Moving further we stop at “Kuvavala Khancho” (Kuva meaning well and Khancho meaning passage). The most amazing thing about this place and also my personal favorite thing is that there are 4 homes which are opposite to each other and you can see 4 different types of architecture which reflects the respective periods. One can see Persian, Mughal, Maratha and European architecture and the emblems of each of the earlier owners above the doors. This architecture is the perfect example of the cosmopolitan culture of Ahmedabad.
Next stop is the “Doshivada ni pol”. This pol is located on the main road and there are lots of small and medium jewellery shops on both the sides of the road. The houses in this pol are the haveli style houses and is considered to be a very unique example of colonial architecture. This pol also hosts the tallest landmark building in the whole walled city.
“Fernandez Bridge” also known by the name “Chopda Bazaar” by the locals is known as one of the oldest book market in Ahmedabad is our next stop. Thousands of people visit the bazaar every day in search of old and new books. The surprising fact here is the businessmen here still use the old traditional way of accounting and also maintaining the stock. As soon as you speak the name of the book you want, the man will give you the book in just 30 seconds out of the pile of a thousand books.
The next point is the “Rani no Haziro”. This place is a very good example of the mix of Hindu, Jain and Islamic architecture. The Rani no haziro is considered as a vault for graves and it serves as the last resting place for the queens of the 15th century Empire. The walls that surround the graves are magnificently carved out of unique stones and a beautifully hand woven Zari cloth is used in order to cover the graves of the queens. In order to keep the place and untainted and pure it is very well maintained by a family of care takers who have been working for almost five generations now. Exactly opposite to this place is the “Badshah no Haziro” where all the male members of the royal family are buried. The architecture of this place is of the shape of a square which has verandas with windows around it which has simply breath taking carvings on them.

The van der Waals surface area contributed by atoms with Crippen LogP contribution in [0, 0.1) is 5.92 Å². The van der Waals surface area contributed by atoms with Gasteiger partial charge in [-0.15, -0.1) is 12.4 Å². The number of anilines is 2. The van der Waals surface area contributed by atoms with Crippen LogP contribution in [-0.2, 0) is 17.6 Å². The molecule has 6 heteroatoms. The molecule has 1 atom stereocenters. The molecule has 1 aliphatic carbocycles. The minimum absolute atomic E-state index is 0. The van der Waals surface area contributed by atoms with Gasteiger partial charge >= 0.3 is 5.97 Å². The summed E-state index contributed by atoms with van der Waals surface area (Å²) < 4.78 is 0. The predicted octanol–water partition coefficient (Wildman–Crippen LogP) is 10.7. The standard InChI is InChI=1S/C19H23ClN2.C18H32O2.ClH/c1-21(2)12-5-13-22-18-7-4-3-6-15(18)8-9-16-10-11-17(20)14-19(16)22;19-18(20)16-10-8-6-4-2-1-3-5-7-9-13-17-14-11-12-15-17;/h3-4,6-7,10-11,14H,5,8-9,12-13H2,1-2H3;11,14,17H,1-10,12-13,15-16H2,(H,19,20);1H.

The walk concludes with the visit to “Jumma Masjid” – considered to be the largest mosque build in that period on the Indian subcontinent. The whole mosque is made by using yellow sandstones and the architecture is a blend of Hindu and Muslim styling. The items rescued from the demolished Hindu and Jain temples were used in the building of this stupendous structure. There are 260 pillars supporting this magnificent structure and it consists of 15 domes. This stunning structure lies in the heart of the old city.
Another intriguing fact about the walled city is its drainage and rainwater harvest system which has some very unique features not to be found in modern architectures. There are long iron poles which serve as escapes as vents for the subterranean tunnels. There is a directional arrow at the top of each pole which provides the bifurcation of the tunnels and in turn forms a dotted map of the entire system. The drainage system is so well maintained till date that during the times of heavy rainfall the water does not add up and the old city gets dried up more quickly as compared to modern architecture.
Also, not to be missed after the walk is a mouthwatering Gujarati breakfast at Chandra Villas which is around 120 year old heritage eatery and which has also been an abode to very famous personalities like Amitabh Bachan, Mahatma Gandhi, Sardar Patel and Raj Kapoor.
Timings of the walk- 8:00 to 10:30 AM, Everyday
Starting point- Kalupur Swami Narayan Temple- Heritage Walk Office
Cost- INR Rs. 350 per person (Indian Citizens), INR Rs. 450 per person (Foreign Citizens). Please don’t forget to carry Identification proof
Dress code- The temples are considered to be a very sacred place of worship so a strict dress code that cover the shoulders, chest and upper arms should be observed to preserve the spiritual ambience.
Suggested Essentials- Water bottle, Camera, Walking shoes, a pair of sunglasses and a mini backpack to carry all this.